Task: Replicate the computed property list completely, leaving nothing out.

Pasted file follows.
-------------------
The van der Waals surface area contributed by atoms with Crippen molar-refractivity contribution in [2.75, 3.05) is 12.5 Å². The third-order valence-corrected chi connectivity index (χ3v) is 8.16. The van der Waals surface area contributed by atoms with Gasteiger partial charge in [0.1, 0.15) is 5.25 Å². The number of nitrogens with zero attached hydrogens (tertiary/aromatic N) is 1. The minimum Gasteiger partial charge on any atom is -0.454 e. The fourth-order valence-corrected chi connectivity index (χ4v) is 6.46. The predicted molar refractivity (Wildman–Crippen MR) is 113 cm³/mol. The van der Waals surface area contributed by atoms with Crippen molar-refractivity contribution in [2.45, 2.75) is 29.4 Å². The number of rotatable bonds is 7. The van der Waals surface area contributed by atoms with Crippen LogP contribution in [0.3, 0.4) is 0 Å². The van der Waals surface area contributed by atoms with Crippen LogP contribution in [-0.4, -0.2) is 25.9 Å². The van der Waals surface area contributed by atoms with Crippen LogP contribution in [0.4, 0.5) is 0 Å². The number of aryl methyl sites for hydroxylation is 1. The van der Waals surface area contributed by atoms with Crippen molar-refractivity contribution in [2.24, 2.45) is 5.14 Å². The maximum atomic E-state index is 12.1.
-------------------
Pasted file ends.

The van der Waals surface area contributed by atoms with Crippen molar-refractivity contribution in [2.75, 3.05) is 12.5 Å². The third-order valence-corrected chi connectivity index (χ3v) is 8.16. The van der Waals surface area contributed by atoms with Gasteiger partial charge in [0.1, 0.15) is 5.25 Å². The number of nitrogens with zero attached hydrogens (tertiary/aromatic N) is 1. The minimum Gasteiger partial charge on any atom is -0.454 e. The fourth-order valence-corrected chi connectivity index (χ4v) is 6.46. The predicted molar refractivity (Wildman–Crippen MR) is 113 cm³/mol. The van der Waals surface area contributed by atoms with Crippen molar-refractivity contribution in [2.45, 2.75) is 29.4 Å². The number of rotatable bonds is 7. The van der Waals surface area contributed by atoms with Crippen LogP contribution in [0.3, 0.4) is 0 Å². The van der Waals surface area contributed by atoms with Crippen LogP contribution in [-0.4, -0.2) is 25.9 Å². The van der Waals surface area contributed by atoms with Crippen LogP contribution in [0.4, 0.5) is 0 Å². The number of aryl methyl sites for hydroxylation is 1. The van der Waals surface area contributed by atoms with Crippen molar-refractivity contribution in [2.24, 2.45) is 5.14 Å². The maximum atomic E-state index is 12.1.